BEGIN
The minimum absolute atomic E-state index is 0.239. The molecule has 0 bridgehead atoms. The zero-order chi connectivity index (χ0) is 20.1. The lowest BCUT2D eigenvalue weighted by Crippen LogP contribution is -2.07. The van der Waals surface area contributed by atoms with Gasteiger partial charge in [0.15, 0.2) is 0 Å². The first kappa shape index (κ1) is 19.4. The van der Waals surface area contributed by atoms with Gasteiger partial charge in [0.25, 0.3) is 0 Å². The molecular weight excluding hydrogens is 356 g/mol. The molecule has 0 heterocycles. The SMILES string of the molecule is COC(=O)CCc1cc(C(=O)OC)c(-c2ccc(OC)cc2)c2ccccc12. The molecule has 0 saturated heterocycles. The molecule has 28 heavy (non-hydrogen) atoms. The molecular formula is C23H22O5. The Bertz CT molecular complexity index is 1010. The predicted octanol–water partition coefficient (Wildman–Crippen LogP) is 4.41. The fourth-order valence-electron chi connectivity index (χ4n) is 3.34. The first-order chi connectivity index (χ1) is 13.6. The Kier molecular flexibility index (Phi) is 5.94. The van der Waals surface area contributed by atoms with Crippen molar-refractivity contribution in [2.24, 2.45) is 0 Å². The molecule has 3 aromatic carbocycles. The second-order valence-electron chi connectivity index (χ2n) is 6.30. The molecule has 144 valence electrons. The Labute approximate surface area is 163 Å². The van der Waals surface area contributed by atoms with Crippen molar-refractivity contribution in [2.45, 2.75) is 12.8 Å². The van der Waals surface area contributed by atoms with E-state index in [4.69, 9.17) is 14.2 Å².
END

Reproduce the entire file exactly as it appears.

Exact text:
The minimum absolute atomic E-state index is 0.239. The molecule has 0 bridgehead atoms. The zero-order chi connectivity index (χ0) is 20.1. The lowest BCUT2D eigenvalue weighted by Crippen LogP contribution is -2.07. The van der Waals surface area contributed by atoms with Gasteiger partial charge in [0.15, 0.2) is 0 Å². The first kappa shape index (κ1) is 19.4. The van der Waals surface area contributed by atoms with Gasteiger partial charge in [0.25, 0.3) is 0 Å². The molecular weight excluding hydrogens is 356 g/mol. The molecule has 0 heterocycles. The SMILES string of the molecule is COC(=O)CCc1cc(C(=O)OC)c(-c2ccc(OC)cc2)c2ccccc12. The molecule has 0 saturated heterocycles. The molecule has 28 heavy (non-hydrogen) atoms. The molecular formula is C23H22O5. The Bertz CT molecular complexity index is 1010. The predicted octanol–water partition coefficient (Wildman–Crippen LogP) is 4.41. The fourth-order valence-electron chi connectivity index (χ4n) is 3.34. The first-order chi connectivity index (χ1) is 13.6. The Kier molecular flexibility index (Phi) is 5.94. The van der Waals surface area contributed by atoms with Crippen molar-refractivity contribution in [2.24, 2.45) is 0 Å². The molecule has 3 aromatic carbocycles. The second-order valence-electron chi connectivity index (χ2n) is 6.30. The molecule has 144 valence electrons. The Labute approximate surface area is 163 Å². The van der Waals surface area contributed by atoms with Crippen molar-refractivity contribution in [2.45, 2.75) is 12.8 Å². The van der Waals surface area contributed by atoms with E-state index in [4.69, 9.17) is 14.2 Å².